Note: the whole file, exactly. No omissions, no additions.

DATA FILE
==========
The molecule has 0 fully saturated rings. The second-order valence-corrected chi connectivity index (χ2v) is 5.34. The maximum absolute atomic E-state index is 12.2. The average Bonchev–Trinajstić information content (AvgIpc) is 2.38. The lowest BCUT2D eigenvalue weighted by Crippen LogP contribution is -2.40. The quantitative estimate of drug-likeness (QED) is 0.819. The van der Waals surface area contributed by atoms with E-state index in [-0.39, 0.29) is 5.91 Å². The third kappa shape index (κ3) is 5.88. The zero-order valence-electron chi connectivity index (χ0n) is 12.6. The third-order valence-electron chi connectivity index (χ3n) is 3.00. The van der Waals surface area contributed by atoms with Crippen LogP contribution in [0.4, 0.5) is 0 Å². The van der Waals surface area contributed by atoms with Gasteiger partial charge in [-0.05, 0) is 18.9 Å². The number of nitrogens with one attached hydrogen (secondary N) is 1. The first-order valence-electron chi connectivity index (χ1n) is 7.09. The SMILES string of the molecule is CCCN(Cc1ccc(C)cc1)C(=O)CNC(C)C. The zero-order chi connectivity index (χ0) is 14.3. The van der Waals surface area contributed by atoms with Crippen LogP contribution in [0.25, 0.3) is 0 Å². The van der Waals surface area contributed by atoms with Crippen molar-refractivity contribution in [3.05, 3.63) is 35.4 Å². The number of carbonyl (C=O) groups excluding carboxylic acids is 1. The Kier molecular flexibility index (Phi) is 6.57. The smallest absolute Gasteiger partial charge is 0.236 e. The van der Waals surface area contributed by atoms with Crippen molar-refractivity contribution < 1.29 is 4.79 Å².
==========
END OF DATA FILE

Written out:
The molecule has 0 fully saturated rings. The second-order valence-corrected chi connectivity index (χ2v) is 5.34. The maximum absolute atomic E-state index is 12.2. The average Bonchev–Trinajstić information content (AvgIpc) is 2.38. The lowest BCUT2D eigenvalue weighted by Crippen LogP contribution is -2.40. The quantitative estimate of drug-likeness (QED) is 0.819. The van der Waals surface area contributed by atoms with E-state index in [-0.39, 0.29) is 5.91 Å². The third kappa shape index (κ3) is 5.88. The zero-order valence-electron chi connectivity index (χ0n) is 12.6. The third-order valence-electron chi connectivity index (χ3n) is 3.00. The van der Waals surface area contributed by atoms with Crippen LogP contribution in [0.4, 0.5) is 0 Å². The van der Waals surface area contributed by atoms with Gasteiger partial charge in [-0.05, 0) is 18.9 Å². The number of nitrogens with one attached hydrogen (secondary N) is 1. The first-order valence-electron chi connectivity index (χ1n) is 7.09. The SMILES string of the molecule is CCCN(Cc1ccc(C)cc1)C(=O)CNC(C)C. The zero-order chi connectivity index (χ0) is 14.3. The van der Waals surface area contributed by atoms with Crippen LogP contribution in [0.25, 0.3) is 0 Å². The van der Waals surface area contributed by atoms with Crippen molar-refractivity contribution in [3.05, 3.63) is 35.4 Å². The number of carbonyl (C=O) groups excluding carboxylic acids is 1. The Kier molecular flexibility index (Phi) is 6.57. The smallest absolute Gasteiger partial charge is 0.236 e. The van der Waals surface area contributed by atoms with Crippen molar-refractivity contribution < 1.29 is 4.79 Å².